Resection of the inferior superior turbinate

Does it affect olfactory ability or contain olfactory neuronal tissue?

Phillip Say, Donald Leopold, Gregory Cochran, Lynette M Smith, Timothy Charles Greiner

Research output: Contribution to journalArticle

29 Citations (Scopus)

Abstract

Background: One approach to the sphenoid sinus involves resection of the inferior portion of the superior turbinate. There is general agreement from anatomic investigations that this area contains olfactory mucosa. This study will determine if olfactory tissue can be found in the superior turbinate mucosa of patients with chronic sphenoiditis and what effect its removal has on a patient's olfactory ability. Methods: The inferior one-third of the superior turbinate removed during endoscopic sphenoidotomy was stained with olfactory marker protein antibody, a marker for mature olfactory tissue. The specimens were graded for content of olfactory neuronal elements. All patients underwent uninasal 12-item smell identification testing before surgery and at least 3 weeks after surgery. Results: Fifty-five superior turbinate samples were taken from 31 patients. Nine (16%) of 55 samples contained olfactory neuronal elements that stained with olfactory marker protein. When comparing the pre- and postoperative smell test results, 52% of the nostrils had no more than a one-item change, 35% of the nostrils had a more than one-item improvement, and only 12% had more than a one-item loss. None of the nostrils with a loss of olfactory ability after the surgery showed olfactory neuronal elements in their superior turbinate specimens. Conclusion: There is olfactory mucosa in approximately one-sixth of the superior turbinate specimens removed during the endoscopic transethmoidal sphenoidotomy procedure. Although 12% of the patients had a loss of olfactory ability in this study, none of the loss could be attributed to excision of olfactory tissue.

Original languageEnglish (US)
Pages (from-to)157-160
Number of pages4
JournalAmerican Journal of Rhinology
Volume18
Issue number3
StatePublished - May 1 2004

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Turbinates
Aptitude
Olfactory Marker Protein
Olfactory Mucosa
Smell
Sphenoid Sinus
Mucous Membrane
Antibodies

ASJC Scopus subject areas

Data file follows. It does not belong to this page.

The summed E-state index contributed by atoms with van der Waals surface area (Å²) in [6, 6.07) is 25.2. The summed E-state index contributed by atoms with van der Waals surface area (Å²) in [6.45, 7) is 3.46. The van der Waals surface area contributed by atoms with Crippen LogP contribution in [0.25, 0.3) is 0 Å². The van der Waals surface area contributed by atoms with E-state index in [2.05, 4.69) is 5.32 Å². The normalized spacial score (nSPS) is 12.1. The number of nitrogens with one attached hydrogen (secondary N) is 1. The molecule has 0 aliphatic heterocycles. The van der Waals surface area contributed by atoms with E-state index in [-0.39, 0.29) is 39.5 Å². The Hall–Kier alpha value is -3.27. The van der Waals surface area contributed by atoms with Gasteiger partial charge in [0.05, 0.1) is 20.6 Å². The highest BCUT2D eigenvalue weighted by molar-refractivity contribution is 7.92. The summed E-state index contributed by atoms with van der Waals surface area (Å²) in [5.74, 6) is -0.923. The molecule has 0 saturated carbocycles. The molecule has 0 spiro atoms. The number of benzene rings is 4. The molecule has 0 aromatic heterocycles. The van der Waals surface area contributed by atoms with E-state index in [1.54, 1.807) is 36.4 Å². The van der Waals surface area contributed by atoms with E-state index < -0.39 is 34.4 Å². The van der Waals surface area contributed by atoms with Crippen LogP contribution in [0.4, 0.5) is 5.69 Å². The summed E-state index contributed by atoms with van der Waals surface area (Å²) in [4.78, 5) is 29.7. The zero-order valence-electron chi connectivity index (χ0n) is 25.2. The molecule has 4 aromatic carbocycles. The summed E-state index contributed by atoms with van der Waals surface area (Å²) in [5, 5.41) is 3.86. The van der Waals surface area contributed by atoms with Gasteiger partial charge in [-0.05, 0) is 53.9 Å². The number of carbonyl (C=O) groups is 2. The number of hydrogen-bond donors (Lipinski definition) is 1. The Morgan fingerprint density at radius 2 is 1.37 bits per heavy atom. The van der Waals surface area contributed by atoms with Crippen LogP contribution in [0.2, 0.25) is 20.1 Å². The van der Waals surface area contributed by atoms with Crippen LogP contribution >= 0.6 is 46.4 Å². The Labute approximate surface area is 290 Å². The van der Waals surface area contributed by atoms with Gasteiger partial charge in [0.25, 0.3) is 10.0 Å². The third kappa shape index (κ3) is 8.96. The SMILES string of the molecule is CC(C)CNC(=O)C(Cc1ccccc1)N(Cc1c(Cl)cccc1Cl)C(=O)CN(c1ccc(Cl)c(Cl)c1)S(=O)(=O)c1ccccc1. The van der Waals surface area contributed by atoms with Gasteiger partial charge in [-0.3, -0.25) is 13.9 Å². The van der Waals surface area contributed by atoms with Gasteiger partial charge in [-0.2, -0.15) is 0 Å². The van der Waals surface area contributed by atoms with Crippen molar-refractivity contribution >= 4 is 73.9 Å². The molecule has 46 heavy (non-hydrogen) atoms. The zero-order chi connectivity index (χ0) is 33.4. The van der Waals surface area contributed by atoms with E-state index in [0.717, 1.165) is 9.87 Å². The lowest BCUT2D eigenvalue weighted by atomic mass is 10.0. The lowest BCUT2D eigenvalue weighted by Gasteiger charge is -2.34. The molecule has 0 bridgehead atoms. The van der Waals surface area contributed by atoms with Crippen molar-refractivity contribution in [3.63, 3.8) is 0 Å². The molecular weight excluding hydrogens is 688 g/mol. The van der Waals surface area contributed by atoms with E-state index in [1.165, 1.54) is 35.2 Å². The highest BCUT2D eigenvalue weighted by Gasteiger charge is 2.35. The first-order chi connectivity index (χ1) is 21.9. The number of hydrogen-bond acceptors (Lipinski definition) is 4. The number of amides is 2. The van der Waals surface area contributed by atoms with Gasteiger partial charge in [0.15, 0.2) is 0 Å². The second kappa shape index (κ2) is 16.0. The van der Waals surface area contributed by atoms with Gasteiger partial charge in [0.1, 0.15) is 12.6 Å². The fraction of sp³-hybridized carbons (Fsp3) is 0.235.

• Otorhinolaryngology

Cite this

Resection of the inferior superior turbinate : Does it affect olfactory ability or contain olfactory neuronal tissue? / Say, Phillip; Leopold, Donald; Cochran, Gregory; Smith, Lynette M; Greiner, Timothy Charles.

In: American Journal of Rhinology, Vol. 18, No. 3, 01.05.2004, p. 157-160.

Research output: Contribution to journalArticle

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abstract = "Background: One approach to the sphenoid sinus involves resection of the inferior portion of the superior turbinate. There is general agreement from anatomic investigations that this area contains olfactory mucosa. This study will determine if olfactory tissue can be found in the superior turbinate mucosa of patients with chronic sphenoiditis and what effect its removal has on a patient's olfactory ability. Methods: The inferior one-third of the superior turbinate removed during endoscopic sphenoidotomy was stained with olfactory marker protein antibody, a marker for mature olfactory tissue. The specimens were graded for content of olfactory neuronal elements. All patients underwent uninasal 12-item smell identification testing before surgery and at least 3 weeks after surgery. Results: Fifty-five superior turbinate samples were taken from 31 patients. Nine (16{\%}) of 55 samples contained olfactory neuronal elements that stained with olfactory marker protein. When comparing the pre- and postoperative smell test results, 52{\%} of the nostrils had no more than a one-item change, 35{\%} of the nostrils had a more than one-item improvement, and only 12{\%} had more than a one-item loss. None of the nostrils with a loss of olfactory ability after the surgery showed olfactory neuronal elements in their superior turbinate specimens. Conclusion: There is olfactory mucosa in approximately one-sixth of the superior turbinate specimens removed during the endoscopic transethmoidal sphenoidotomy procedure. Although 12{\%} of the patients had a loss of olfactory ability in this study, none of the loss could be attributed to excision of olfactory tissue.",
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